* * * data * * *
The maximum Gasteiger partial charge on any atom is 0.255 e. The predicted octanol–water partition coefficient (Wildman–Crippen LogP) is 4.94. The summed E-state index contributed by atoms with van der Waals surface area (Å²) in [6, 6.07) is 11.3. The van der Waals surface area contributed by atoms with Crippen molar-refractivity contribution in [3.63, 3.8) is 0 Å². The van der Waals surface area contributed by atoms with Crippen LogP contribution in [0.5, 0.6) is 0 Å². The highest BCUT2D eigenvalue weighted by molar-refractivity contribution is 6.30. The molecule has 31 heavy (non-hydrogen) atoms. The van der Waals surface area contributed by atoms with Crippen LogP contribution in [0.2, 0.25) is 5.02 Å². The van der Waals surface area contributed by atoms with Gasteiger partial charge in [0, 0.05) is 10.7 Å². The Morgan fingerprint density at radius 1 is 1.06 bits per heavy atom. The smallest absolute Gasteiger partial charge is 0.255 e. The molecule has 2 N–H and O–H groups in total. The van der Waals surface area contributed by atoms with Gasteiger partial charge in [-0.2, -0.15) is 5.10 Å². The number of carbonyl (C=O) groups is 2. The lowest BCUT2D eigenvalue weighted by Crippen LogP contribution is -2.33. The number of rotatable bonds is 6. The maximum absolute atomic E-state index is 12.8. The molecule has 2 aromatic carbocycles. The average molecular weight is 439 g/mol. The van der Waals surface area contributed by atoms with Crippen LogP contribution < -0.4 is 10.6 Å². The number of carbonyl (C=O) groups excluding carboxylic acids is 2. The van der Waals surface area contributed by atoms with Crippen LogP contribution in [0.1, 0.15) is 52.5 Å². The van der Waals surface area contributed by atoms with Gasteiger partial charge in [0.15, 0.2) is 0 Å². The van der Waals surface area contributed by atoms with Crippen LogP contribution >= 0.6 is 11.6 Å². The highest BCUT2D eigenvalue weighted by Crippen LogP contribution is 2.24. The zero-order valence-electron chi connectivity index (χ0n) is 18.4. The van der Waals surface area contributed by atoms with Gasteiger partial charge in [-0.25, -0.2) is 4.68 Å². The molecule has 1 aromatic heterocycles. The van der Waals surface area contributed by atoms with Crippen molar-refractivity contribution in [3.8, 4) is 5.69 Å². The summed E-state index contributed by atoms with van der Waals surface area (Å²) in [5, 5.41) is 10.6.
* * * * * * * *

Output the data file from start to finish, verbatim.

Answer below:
The maximum Gasteiger partial charge on any atom is 0.255 e. The predicted octanol–water partition coefficient (Wildman–Crippen LogP) is 4.94. The summed E-state index contributed by atoms with van der Waals surface area (Å²) in [6, 6.07) is 11.3. The van der Waals surface area contributed by atoms with Crippen molar-refractivity contribution in [3.63, 3.8) is 0 Å². The van der Waals surface area contributed by atoms with Crippen LogP contribution in [0.5, 0.6) is 0 Å². The highest BCUT2D eigenvalue weighted by molar-refractivity contribution is 6.30. The molecule has 31 heavy (non-hydrogen) atoms. The van der Waals surface area contributed by atoms with Crippen LogP contribution in [0.2, 0.25) is 5.02 Å². The van der Waals surface area contributed by atoms with Gasteiger partial charge in [0, 0.05) is 10.7 Å². The Morgan fingerprint density at radius 1 is 1.06 bits per heavy atom. The smallest absolute Gasteiger partial charge is 0.255 e. The molecule has 2 N–H and O–H groups in total. The van der Waals surface area contributed by atoms with Gasteiger partial charge in [-0.2, -0.15) is 5.10 Å². The number of carbonyl (C=O) groups is 2. The lowest BCUT2D eigenvalue weighted by Crippen LogP contribution is -2.33. The number of rotatable bonds is 6. The maximum absolute atomic E-state index is 12.8. The molecule has 2 aromatic carbocycles. The average molecular weight is 439 g/mol. The van der Waals surface area contributed by atoms with Crippen LogP contribution < -0.4 is 10.6 Å². The number of carbonyl (C=O) groups excluding carboxylic acids is 2. The van der Waals surface area contributed by atoms with Crippen LogP contribution in [0.1, 0.15) is 52.5 Å². The van der Waals surface area contributed by atoms with Gasteiger partial charge in [0.15, 0.2) is 0 Å². The van der Waals surface area contributed by atoms with Crippen LogP contribution >= 0.6 is 11.6 Å². The highest BCUT2D eigenvalue weighted by Crippen LogP contribution is 2.24. The zero-order valence-electron chi connectivity index (χ0n) is 18.4. The van der Waals surface area contributed by atoms with Gasteiger partial charge in [-0.25, -0.2) is 4.68 Å². The molecule has 1 aromatic heterocycles. The van der Waals surface area contributed by atoms with Crippen molar-refractivity contribution in [3.8, 4) is 5.69 Å². The summed E-state index contributed by atoms with van der Waals surface area (Å²) in [5, 5.41) is 10.6.